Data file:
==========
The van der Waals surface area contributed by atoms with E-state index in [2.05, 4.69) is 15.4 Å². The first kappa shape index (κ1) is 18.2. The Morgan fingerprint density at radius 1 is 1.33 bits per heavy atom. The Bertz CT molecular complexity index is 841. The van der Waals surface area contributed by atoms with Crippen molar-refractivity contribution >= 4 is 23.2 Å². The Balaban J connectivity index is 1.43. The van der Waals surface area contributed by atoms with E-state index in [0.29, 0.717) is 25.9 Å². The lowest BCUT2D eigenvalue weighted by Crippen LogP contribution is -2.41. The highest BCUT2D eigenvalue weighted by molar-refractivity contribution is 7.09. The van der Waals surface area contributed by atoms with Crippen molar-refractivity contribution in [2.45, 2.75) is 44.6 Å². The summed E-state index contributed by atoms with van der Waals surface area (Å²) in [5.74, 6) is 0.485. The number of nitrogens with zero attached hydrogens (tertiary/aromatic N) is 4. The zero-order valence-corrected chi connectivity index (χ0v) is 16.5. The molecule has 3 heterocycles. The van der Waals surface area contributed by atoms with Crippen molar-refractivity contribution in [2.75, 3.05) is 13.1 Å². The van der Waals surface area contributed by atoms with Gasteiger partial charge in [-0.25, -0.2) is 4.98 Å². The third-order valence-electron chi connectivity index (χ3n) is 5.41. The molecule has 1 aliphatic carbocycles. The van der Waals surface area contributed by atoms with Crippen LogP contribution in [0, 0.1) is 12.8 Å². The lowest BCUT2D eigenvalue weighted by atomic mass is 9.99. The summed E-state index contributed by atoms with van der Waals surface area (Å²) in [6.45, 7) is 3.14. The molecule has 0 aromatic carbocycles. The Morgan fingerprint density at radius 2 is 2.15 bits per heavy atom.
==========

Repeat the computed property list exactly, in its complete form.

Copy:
The van der Waals surface area contributed by atoms with E-state index in [2.05, 4.69) is 15.4 Å². The first kappa shape index (κ1) is 18.2. The Morgan fingerprint density at radius 1 is 1.33 bits per heavy atom. The Bertz CT molecular complexity index is 841. The van der Waals surface area contributed by atoms with Crippen molar-refractivity contribution >= 4 is 23.2 Å². The Balaban J connectivity index is 1.43. The van der Waals surface area contributed by atoms with E-state index in [0.29, 0.717) is 25.9 Å². The lowest BCUT2D eigenvalue weighted by Crippen LogP contribution is -2.41. The highest BCUT2D eigenvalue weighted by molar-refractivity contribution is 7.09. The van der Waals surface area contributed by atoms with Crippen molar-refractivity contribution in [2.45, 2.75) is 44.6 Å². The summed E-state index contributed by atoms with van der Waals surface area (Å²) in [5.74, 6) is 0.485. The number of nitrogens with zero attached hydrogens (tertiary/aromatic N) is 4. The zero-order valence-corrected chi connectivity index (χ0v) is 16.5. The molecule has 3 heterocycles. The van der Waals surface area contributed by atoms with Crippen molar-refractivity contribution in [2.75, 3.05) is 13.1 Å². The van der Waals surface area contributed by atoms with Gasteiger partial charge in [-0.25, -0.2) is 4.98 Å². The third-order valence-electron chi connectivity index (χ3n) is 5.41. The molecule has 1 aliphatic carbocycles. The van der Waals surface area contributed by atoms with Crippen LogP contribution in [0, 0.1) is 12.8 Å². The lowest BCUT2D eigenvalue weighted by atomic mass is 9.99. The summed E-state index contributed by atoms with van der Waals surface area (Å²) in [6.45, 7) is 3.14. The molecule has 0 aromatic carbocycles. The Morgan fingerprint density at radius 2 is 2.15 bits per heavy atom.